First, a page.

As parents and grandparents age, many adult children (and seniors themselves) fear that their loved one will be diagnosed with dementia or Alzheimer’s, enduring years of cognitive decline and ultimately death as a result of the crippling disease. When we think of mental health issues in seniors, Alzheimer’s and dementia is at the forefront of our thoughts, conversations, and research. However, there is another silent killer that poses the biggest threat to senior mental health–– depression.
Depressive disorders are the top mental health issue faced by seniors today, said gerontologist Patrick Arbore, EdD, director of the Center for Elderly Suicide Prevention and Grief-Related Services, a program of the Institute on Aging in San Francisco that he founded in 1973. Closely following are cognitive disorders (such as dementia and Alzheimer’s disease), anxiety disorders, and substance abuse disorders, respectively.
According to the Center for Disease Control, between one and five percent of seniors living at home suffer from major depression; the numbers rise to about 14 percent for those who need home health care or are living in an assisted living facility. Those who have chronic diseases are more prone to suffer from depression. Although the rate of those affected increases with age, depression is not a normal part of aging and can be treated in 80 percent of cases. However, depression and other mental health issues are widely unrecognized and untreated among seniors.
With the holiday season quickly approaching, seniors may begin to experience seasonal depression, which often leads to further depression when untreated. A variety of factors can bring on the “holiday blues” – cold weather, shorter days, disabilities that prevent participation in holiday traditions, loneliness, isolation, loss of a spouse, etc. “The holidays are a time of tradition and the gathering of family and friends for many people,” said social worker Mary Stehle. “For some seniors, this can be a time that reminds them of losses…the loss of loved ones, the loss of a home, and the loss of good health.”
If these symptoms continue to accumulate and worsen, it can lead to bigger issues, said Arbore. “Loneliness and isolation are such a concern among community-dwelling elderly,” he said. “If that milder depression isn’t recognized, it can get worse, for example, with the death of a spouse or adult son or daughter. That loss could trigger a major depressive episode.”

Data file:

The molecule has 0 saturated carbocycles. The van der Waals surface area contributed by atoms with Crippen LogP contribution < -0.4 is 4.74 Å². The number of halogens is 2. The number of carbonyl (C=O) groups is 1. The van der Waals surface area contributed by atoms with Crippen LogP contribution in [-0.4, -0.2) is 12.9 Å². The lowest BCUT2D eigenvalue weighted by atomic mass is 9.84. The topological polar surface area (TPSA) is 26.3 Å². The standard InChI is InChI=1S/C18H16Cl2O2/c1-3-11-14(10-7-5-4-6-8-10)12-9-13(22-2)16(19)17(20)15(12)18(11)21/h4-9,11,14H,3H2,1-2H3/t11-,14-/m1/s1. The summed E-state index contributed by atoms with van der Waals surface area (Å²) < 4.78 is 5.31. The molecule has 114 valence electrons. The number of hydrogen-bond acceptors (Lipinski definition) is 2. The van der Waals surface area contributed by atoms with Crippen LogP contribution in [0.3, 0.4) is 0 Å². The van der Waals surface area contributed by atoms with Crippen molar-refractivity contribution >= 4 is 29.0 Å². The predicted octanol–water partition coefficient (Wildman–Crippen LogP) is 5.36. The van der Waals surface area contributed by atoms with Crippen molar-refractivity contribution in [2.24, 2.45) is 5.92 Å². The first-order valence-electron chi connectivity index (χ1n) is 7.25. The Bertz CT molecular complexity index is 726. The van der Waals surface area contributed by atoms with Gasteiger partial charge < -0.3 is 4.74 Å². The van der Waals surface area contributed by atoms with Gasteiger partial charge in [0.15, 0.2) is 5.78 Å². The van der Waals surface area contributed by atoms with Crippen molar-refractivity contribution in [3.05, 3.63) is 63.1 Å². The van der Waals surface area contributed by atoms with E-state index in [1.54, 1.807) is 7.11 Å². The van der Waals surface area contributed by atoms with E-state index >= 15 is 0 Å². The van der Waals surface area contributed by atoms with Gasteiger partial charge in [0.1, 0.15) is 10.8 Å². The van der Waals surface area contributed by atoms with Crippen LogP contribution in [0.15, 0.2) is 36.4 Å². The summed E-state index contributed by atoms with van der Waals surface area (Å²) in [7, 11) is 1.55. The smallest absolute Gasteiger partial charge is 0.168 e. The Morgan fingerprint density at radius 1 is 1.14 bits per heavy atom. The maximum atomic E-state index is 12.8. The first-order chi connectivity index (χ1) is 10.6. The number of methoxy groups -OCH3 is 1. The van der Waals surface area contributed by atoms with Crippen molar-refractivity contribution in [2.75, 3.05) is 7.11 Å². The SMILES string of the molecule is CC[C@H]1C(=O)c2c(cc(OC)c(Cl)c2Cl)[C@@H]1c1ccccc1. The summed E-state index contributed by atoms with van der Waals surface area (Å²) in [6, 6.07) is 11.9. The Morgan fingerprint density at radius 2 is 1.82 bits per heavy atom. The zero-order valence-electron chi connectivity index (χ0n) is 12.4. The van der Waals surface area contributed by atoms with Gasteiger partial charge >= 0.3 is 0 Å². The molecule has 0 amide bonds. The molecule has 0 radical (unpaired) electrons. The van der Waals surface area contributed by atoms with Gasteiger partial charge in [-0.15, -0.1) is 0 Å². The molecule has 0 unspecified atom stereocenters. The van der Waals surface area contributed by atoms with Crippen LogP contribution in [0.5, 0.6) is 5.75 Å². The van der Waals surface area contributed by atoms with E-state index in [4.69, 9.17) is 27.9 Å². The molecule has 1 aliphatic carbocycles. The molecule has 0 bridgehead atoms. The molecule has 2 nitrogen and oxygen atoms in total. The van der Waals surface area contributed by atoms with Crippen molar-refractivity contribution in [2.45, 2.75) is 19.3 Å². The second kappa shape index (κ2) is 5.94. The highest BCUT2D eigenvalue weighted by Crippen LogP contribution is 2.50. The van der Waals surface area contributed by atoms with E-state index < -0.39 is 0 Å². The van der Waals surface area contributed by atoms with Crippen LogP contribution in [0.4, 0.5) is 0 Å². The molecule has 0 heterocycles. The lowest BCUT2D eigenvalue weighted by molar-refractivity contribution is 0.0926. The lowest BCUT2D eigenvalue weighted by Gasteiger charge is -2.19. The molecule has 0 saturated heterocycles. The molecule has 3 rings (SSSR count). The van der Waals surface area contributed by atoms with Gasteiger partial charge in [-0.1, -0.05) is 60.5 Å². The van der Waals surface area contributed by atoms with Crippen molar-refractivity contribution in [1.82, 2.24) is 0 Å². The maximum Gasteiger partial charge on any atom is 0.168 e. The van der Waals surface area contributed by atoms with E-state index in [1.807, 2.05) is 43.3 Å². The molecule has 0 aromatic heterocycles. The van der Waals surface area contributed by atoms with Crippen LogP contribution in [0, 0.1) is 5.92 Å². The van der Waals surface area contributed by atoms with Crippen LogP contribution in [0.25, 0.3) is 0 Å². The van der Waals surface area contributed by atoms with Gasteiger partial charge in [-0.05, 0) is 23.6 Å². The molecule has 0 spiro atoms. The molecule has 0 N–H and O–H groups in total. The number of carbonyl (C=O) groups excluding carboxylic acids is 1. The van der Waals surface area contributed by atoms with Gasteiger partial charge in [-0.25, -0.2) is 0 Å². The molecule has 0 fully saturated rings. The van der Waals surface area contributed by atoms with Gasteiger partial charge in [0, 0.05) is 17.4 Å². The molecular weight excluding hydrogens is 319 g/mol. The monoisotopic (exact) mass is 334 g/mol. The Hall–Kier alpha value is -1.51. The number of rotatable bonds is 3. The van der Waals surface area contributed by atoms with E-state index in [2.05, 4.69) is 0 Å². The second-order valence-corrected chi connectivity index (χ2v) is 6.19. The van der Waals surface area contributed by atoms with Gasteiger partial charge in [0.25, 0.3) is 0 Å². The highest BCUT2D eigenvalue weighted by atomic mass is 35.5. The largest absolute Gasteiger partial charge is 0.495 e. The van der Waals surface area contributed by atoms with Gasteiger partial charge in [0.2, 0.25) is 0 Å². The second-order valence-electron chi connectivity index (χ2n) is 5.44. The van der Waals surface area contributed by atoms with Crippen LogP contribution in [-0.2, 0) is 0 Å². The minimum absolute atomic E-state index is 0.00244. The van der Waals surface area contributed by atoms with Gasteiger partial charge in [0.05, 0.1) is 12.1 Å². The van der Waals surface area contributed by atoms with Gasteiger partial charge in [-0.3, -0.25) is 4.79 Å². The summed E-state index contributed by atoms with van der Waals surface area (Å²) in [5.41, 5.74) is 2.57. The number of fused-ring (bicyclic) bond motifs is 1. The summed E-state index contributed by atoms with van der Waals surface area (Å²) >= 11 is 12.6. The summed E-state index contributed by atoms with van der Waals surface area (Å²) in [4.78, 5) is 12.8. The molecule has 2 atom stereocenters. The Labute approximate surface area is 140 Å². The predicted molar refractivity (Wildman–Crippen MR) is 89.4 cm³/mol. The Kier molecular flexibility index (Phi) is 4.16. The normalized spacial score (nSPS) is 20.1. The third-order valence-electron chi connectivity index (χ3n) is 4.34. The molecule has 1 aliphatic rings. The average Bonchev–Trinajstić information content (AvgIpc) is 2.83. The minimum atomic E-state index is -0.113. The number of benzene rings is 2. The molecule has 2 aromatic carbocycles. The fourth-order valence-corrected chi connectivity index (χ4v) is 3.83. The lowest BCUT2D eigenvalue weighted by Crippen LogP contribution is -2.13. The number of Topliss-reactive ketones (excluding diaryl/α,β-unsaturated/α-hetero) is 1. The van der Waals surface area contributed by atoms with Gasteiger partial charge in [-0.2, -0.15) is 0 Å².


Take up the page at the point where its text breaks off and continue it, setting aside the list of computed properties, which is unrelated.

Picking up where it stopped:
Arbore said the main reason depression so often goes untreated in seniors is because the value placed on independence makes it difficult to ask for help. “It’s going to make them less likely to say to somebody ‘I haven’t been sleeping that well,’ ‘I’m not making good decisions,’ or ‘I’m not eating very well,’” Arbore said. “That would normally trigger a question about, ‘Hey, what’s going on?’ But often – even if they are aware that something has been changing – they still won’t ask for help.” He also pointed out that many seniors don’t know who to ask for help, and may not see the need for a specialist, like a geriatrician.
So how do we fight elderly depression? Arbore said some crucial needs include mental health specialists for seniors and awareness among family, caregivers, and the healthcare industry of the signs of depression and how to treat it. The following are some signs that a senior may be suffering from a mental health concern, such as depression:
- Persistent sadness
- Trouble falling asleep or sleeping too much
- Decreased socialization
- Loss of interest in usual activities
- Excessive worrying
- Feeling worthless, helpless or hopeless
- Changes in appetite
- Crying spells
- Trouble focusing, remembering or making decisions
As part of Mental Illness Awareness Week, we can help seniors living with mental health issues like depression by continuing to raising awareness of the issue, educating the public, providing support, and replacing the stigma of mental illness with hope.
Written by Taylor French, Amada contributor.